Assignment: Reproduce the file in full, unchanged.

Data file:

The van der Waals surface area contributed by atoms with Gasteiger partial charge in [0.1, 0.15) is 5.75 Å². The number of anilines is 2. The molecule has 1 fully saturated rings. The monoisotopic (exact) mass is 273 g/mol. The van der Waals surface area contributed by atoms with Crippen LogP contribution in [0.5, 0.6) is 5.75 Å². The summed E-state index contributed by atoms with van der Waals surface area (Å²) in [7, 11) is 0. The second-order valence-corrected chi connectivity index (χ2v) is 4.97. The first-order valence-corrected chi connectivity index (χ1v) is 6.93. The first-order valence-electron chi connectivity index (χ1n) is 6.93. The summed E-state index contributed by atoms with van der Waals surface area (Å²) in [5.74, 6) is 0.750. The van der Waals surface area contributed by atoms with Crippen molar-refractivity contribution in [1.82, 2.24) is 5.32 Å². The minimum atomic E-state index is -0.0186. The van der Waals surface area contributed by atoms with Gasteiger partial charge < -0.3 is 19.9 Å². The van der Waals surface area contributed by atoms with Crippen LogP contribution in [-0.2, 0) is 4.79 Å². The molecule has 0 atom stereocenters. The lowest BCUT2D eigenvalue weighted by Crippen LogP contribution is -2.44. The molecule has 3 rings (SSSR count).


The van der Waals surface area contributed by atoms with Gasteiger partial charge in [0.1, 0.15) is 5.75 Å². The number of anilines is 2. The molecule has 1 fully saturated rings. The monoisotopic (exact) mass is 273 g/mol. The van der Waals surface area contributed by atoms with Crippen LogP contribution in [0.5, 0.6) is 5.75 Å². The summed E-state index contributed by atoms with van der Waals surface area (Å²) in [7, 11) is 0. The second-order valence-corrected chi connectivity index (χ2v) is 4.97. The first-order valence-corrected chi connectivity index (χ1v) is 6.93. The first-order valence-electron chi connectivity index (χ1n) is 6.93. The summed E-state index contributed by atoms with van der Waals surface area (Å²) in [5.74, 6) is 0.750. The van der Waals surface area contributed by atoms with Crippen molar-refractivity contribution in [1.82, 2.24) is 5.32 Å². The minimum atomic E-state index is -0.0186. The van der Waals surface area contributed by atoms with Gasteiger partial charge < -0.3 is 19.9 Å². The van der Waals surface area contributed by atoms with Crippen LogP contribution in [-0.2, 0) is 4.79 Å². The molecule has 0 atom stereocenters. The lowest BCUT2D eigenvalue weighted by Crippen LogP contribution is -2.44. The molecule has 3 rings (SSSR count).